A hard tick relapsing fever group spirochete in a Brazilian Rhipicephalus (Boophilus) microplus.
ABSTRACT Tick-borne diseases usually comprise a complex epidemiological and ecological network connecting the vector, pathogen, and a group of host species. Symptoms associated with Lyme disease have been reported in Brazil, but no Borrelia sp. has been definitively related to these events. Here we have identified a B. lonestari/B. theileri-related spirochete DNA in the cattle tick Rhipicephalus (Boophilus) microplus from Brazil. Four hundred R. microplus and 80 Amblyomma cajennense ticks were screened, and only 1 horse-fed R. microplus was infected. A Borrelia sp. 16S rDNA sequence was amplified by polymerase chain reaction (PCR) from the total tick DNA with 99% similarity to B. theileri and B. lonestari. Partial flaB sequence was also obtained, demonstrating 96% similarity to the B. lonestari flagellin gene, and the resultant putative amino acid sequence demonstrated 97% identity to B. lonestari flagellin. Moreover, partial glpQ sequence demonstrated 92% similarity to the B. lonestari gene, with a putative amino acid sequence 90% identical to the B. lonestari glycerophosphodiester phosphodiesterase. Phylogenetic analyses clearly include this Brazilian Borrelia sp., denoted "Borrelia," sp-BR in a group of spirochetes aligned with B. theileri and B. lonestari. Thus, hard tick relapsing fever group spirochetes represent a clade of widespread bacteria and herein we describe the first molecular identification of a Borrelia sp. in South America.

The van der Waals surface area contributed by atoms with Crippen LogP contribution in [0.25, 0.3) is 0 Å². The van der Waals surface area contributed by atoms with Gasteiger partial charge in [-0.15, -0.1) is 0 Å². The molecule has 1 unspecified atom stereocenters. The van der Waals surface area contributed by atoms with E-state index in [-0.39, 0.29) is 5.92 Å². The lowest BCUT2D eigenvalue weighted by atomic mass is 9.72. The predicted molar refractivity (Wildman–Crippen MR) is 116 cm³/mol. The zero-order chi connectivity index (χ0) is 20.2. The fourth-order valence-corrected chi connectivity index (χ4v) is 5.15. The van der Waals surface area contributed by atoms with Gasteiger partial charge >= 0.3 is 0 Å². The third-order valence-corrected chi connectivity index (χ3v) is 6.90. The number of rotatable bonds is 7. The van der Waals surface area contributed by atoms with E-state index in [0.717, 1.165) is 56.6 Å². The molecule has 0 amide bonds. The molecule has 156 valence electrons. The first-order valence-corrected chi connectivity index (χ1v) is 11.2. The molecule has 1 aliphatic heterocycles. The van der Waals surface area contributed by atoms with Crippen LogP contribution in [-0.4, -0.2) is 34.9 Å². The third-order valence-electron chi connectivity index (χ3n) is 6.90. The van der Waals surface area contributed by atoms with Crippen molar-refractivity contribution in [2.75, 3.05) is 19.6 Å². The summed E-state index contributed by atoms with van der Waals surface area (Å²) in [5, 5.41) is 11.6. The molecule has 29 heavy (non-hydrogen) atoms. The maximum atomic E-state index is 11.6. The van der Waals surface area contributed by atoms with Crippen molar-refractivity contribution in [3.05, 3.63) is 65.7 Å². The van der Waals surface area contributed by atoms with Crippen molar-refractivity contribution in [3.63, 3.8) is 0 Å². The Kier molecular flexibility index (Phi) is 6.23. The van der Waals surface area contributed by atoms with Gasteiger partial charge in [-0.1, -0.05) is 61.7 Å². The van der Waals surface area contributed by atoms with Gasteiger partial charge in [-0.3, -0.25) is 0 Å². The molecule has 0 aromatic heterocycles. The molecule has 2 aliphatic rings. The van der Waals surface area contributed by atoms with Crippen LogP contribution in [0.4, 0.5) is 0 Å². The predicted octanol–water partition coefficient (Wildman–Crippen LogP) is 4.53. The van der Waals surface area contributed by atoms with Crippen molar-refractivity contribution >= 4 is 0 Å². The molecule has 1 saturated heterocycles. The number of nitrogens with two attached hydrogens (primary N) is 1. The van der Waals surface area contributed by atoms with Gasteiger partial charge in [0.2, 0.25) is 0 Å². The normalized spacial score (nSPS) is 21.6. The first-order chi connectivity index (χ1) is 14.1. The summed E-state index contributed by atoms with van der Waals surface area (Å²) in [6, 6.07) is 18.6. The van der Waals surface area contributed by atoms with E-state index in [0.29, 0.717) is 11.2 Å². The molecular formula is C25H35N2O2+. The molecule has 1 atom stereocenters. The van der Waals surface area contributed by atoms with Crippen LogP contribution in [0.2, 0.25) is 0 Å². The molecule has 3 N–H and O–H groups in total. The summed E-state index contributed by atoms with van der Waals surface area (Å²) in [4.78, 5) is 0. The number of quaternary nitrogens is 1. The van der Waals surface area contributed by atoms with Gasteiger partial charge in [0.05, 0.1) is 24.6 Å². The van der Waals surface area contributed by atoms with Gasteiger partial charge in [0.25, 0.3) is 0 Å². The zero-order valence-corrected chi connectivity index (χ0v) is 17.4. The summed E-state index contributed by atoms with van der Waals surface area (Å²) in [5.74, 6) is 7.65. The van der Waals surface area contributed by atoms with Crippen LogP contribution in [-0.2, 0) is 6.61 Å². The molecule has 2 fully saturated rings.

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ABSTRACT: Lyme disease is an underdiagnosed zoonosis in Brazil. There are no cases registered in the state of Tocantins, the newest Brazilian state. The cases of three patients in contact with rural areas in three Tocantins' districts are herein described, and the Brazilian literature is reviewed.The Brazilian journal of infectious diseases: an official publication of the Brazilian Society of Infectious Diseases 11/2012; · 0.55 Impact Factor
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ABSTRACT: As Rocky Mountain Spotted Fever is the most common tick-borne disease in South America, the presence of Rickettsia sp. in Amblyomma ticks is a possible indication of its endemicity in certain geographic regions. In the present work, bacterial DNA sequences related to Rickettsia amblyommii genes in A. dubitatum ticks, collected in the Brazilian state of Mato Grosso, were discovered. Simultaneously, Paracoccus sp. was detected in aproximately 77% of A. cajennense specimens collected in Rio de Janeiro, Brazil. This is the first report of Paracoccus sp. infection in a specific tick population, and raises the possibility of these bacteria being maintained and/or transmitted by ticks. Whether Paracoccus sp. represents another group of pathogenic Rhodobacteraceae or simply plays a role in A. cajennense physiology, is unknown. The data also demonstrate that the rickettsial 16S rRNA specific primers used forRickettsia spp. screening can also detect Paracoccus alpha-proteobacteria infection in biological samples. Hence, a PCR-RFLP strategy is presented to distinguish between these two groups of bacteria.Genetics and Molecular Biology 12/2012; 35(4):862-7. · 0.74 Impact Factor